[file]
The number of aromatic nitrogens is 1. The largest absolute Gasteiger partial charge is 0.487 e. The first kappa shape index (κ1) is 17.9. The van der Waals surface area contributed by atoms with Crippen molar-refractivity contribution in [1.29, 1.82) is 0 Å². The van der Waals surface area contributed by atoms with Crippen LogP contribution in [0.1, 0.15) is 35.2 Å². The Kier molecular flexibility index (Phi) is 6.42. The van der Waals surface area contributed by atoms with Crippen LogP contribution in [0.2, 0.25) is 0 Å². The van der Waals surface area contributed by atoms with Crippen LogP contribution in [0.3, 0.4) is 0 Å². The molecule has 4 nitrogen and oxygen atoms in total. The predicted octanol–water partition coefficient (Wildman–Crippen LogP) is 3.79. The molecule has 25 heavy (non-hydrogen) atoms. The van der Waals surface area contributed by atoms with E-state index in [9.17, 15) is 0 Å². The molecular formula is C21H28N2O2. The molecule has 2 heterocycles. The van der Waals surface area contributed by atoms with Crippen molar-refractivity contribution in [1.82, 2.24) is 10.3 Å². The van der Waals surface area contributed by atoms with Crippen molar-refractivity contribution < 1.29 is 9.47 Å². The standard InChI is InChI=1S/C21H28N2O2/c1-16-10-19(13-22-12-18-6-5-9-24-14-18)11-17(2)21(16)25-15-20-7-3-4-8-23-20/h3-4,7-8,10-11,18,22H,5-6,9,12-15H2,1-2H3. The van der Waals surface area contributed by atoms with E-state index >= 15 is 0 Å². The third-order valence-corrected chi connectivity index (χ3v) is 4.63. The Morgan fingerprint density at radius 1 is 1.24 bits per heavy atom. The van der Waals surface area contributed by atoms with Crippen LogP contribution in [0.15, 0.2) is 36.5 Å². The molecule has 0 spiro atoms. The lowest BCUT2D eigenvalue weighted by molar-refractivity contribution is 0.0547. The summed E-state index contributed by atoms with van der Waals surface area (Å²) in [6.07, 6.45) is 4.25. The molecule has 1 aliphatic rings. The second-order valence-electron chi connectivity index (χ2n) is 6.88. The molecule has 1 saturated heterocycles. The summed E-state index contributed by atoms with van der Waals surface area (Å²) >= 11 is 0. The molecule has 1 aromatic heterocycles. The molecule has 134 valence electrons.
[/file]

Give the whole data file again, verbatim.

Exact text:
The number of aromatic nitrogens is 1. The largest absolute Gasteiger partial charge is 0.487 e. The first kappa shape index (κ1) is 17.9. The van der Waals surface area contributed by atoms with Crippen molar-refractivity contribution in [1.29, 1.82) is 0 Å². The van der Waals surface area contributed by atoms with Crippen LogP contribution in [0.1, 0.15) is 35.2 Å². The Kier molecular flexibility index (Phi) is 6.42. The van der Waals surface area contributed by atoms with Crippen LogP contribution in [0.2, 0.25) is 0 Å². The van der Waals surface area contributed by atoms with Crippen LogP contribution in [0.3, 0.4) is 0 Å². The molecule has 4 nitrogen and oxygen atoms in total. The predicted octanol–water partition coefficient (Wildman–Crippen LogP) is 3.79. The molecule has 25 heavy (non-hydrogen) atoms. The van der Waals surface area contributed by atoms with E-state index in [9.17, 15) is 0 Å². The molecular formula is C21H28N2O2. The molecule has 2 heterocycles. The van der Waals surface area contributed by atoms with Crippen molar-refractivity contribution in [1.82, 2.24) is 10.3 Å². The van der Waals surface area contributed by atoms with Crippen molar-refractivity contribution < 1.29 is 9.47 Å². The standard InChI is InChI=1S/C21H28N2O2/c1-16-10-19(13-22-12-18-6-5-9-24-14-18)11-17(2)21(16)25-15-20-7-3-4-8-23-20/h3-4,7-8,10-11,18,22H,5-6,9,12-15H2,1-2H3. The van der Waals surface area contributed by atoms with E-state index >= 15 is 0 Å². The third-order valence-corrected chi connectivity index (χ3v) is 4.63. The Morgan fingerprint density at radius 1 is 1.24 bits per heavy atom. The van der Waals surface area contributed by atoms with Crippen LogP contribution in [0.15, 0.2) is 36.5 Å². The molecule has 0 spiro atoms. The lowest BCUT2D eigenvalue weighted by molar-refractivity contribution is 0.0547. The summed E-state index contributed by atoms with van der Waals surface area (Å²) in [6.07, 6.45) is 4.25. The molecule has 1 aliphatic rings. The second-order valence-electron chi connectivity index (χ2n) is 6.88. The molecule has 1 saturated heterocycles. The summed E-state index contributed by atoms with van der Waals surface area (Å²) >= 11 is 0. The molecule has 1 aromatic heterocycles. The molecule has 134 valence electrons.